Why so quick to kick someone out of the interview? Oh, it’s that Time-to-Hire thing again.
“Then, while I was at happy hour…”
Oh, I see the logic: It’s off-limits to discuss things like this during the interview but not once someone’s an employee and out with the gang after work for a night of festivities?
SMH. I think I’ll exclude the interviewer who gets upset over this.
“I’ll have the steak and a glass of Cabernet.”
It’s not the cost of the meal that concerns me but the complexity of it as it interferes with your ability to have a conversation.
Unfortunately, there are meal interviews where the interviewer will order something expensive just to see if you’ll order the same thing – then exclude you because you didn’t order on the cheap. These folks have rused you into exclusion.
My advice for candidates: Meal interviews are not for eating; order something small and easy.
“I’d like to start my own business as soon as possible.”
Since, most employers know that long term tenure means nothing but a pipe dream anymore, if you say this you’re giving me so much interviewing material to ask. Business plan, competitive landscape, strategies – all areas I can use to really get to know you.
I thank you for being entrepreneurial while my competitors exclude you for being ambitious.
“What the hell!”
I’ve said far worse. Even during my interviews. Sorry. Want to exclude me?
So, yeah, we just had an incredible 30-minute back and forth about content marketing in the OVP space when you gave me an awkward pause .
OMG, should I exclude you because of this?
“Do you know when we’ll be finished here?”
Funny how many candidates believe that the length of the interview is proportional to likeability and hireability. Know the phrase, “If you gotta go, you gotta go”? There’s nothing wrong with telling me that time is tight because I can always schedule more time with you later – whereas others have already written you off. Fools.
“I’m going through a tough time right now.”
Not discussing important life events during the interview – or worse, being advised by experts that it’s a bad thing to do – is not giving me the parts of you that are likely impacting your interview performance. Interviews are pressure vessels in their own right; adding things like death or divorce (I know) can take an otherwise great person to places they’d rather not go.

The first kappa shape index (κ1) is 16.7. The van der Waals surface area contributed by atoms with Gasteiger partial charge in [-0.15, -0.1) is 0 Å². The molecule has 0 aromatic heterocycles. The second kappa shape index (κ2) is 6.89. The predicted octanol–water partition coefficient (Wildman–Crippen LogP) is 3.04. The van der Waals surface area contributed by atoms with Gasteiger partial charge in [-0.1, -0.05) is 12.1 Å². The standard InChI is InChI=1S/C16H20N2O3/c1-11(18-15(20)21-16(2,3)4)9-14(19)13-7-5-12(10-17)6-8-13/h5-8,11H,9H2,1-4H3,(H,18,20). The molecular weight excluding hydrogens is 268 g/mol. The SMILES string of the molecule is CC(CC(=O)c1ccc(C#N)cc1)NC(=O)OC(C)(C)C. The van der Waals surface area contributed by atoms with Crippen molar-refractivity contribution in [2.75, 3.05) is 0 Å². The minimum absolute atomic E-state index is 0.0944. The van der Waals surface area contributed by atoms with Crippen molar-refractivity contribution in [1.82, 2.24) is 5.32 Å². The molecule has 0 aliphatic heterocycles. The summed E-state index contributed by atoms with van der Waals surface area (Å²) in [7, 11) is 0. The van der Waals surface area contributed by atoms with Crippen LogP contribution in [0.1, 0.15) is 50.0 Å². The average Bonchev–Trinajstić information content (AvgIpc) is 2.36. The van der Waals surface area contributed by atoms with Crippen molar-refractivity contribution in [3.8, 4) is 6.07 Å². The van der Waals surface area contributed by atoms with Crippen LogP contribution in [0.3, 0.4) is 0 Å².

At least with knowing I can discuss these things and ask you how much they’d be a distraction. I’ll look at your performances and your abilities to solve my problems. Then I’ll make my decision. Take a person who’s thinking “despair” and raise them up with some confidence and see how hard they’ll work. Be kind. Be human.
“Sorry I’m so late.”
Anyone ever get stuck for hours in the car or mass transit? Just call and let me know. Because you know, I’ve never been late for anything because I am an expert…
“Sorry I’m so early.”
I actually think early is good idea – to view the place as it happens. Many years ago I interviewed at a well-known company to possibly run their technical recruiting. Arrived early and noticed how the Receptionist would answer calls that were clearly from folks interested in working there. With her friends gabbing with her, this went on for 25 minutes, with each time the Receptionist making a disparaging comment about the person who called.
Leaders don’t have to be arrogant; I didn’t want to work there.
“Would you like to see my references?”
Me: “Yes I do.”
Gee that wasn’t too complicated, was it?
“I just wanted to follow up—again.”
“I know it looks like cyberstalking but in the recruiting world it’s called research” ~Me @SourceCon 2014
On some levels, pushy candidates are a bit like four-year olds:
“Why? Why? Why? Why?”
Yet we manage to get these lil’ tykes through to their next stage in life.
Geez, you’re interested. If the company isn’t, tell them – that’s the job of the recruiter or hiring manager. In many cases your’re pushy because the recruiter or hiring manager said they’d have an answer for them in two days – and it just hit the four-week mark. Once again, there’s that word for that.
It just boils my blood to read what passes as expert advice…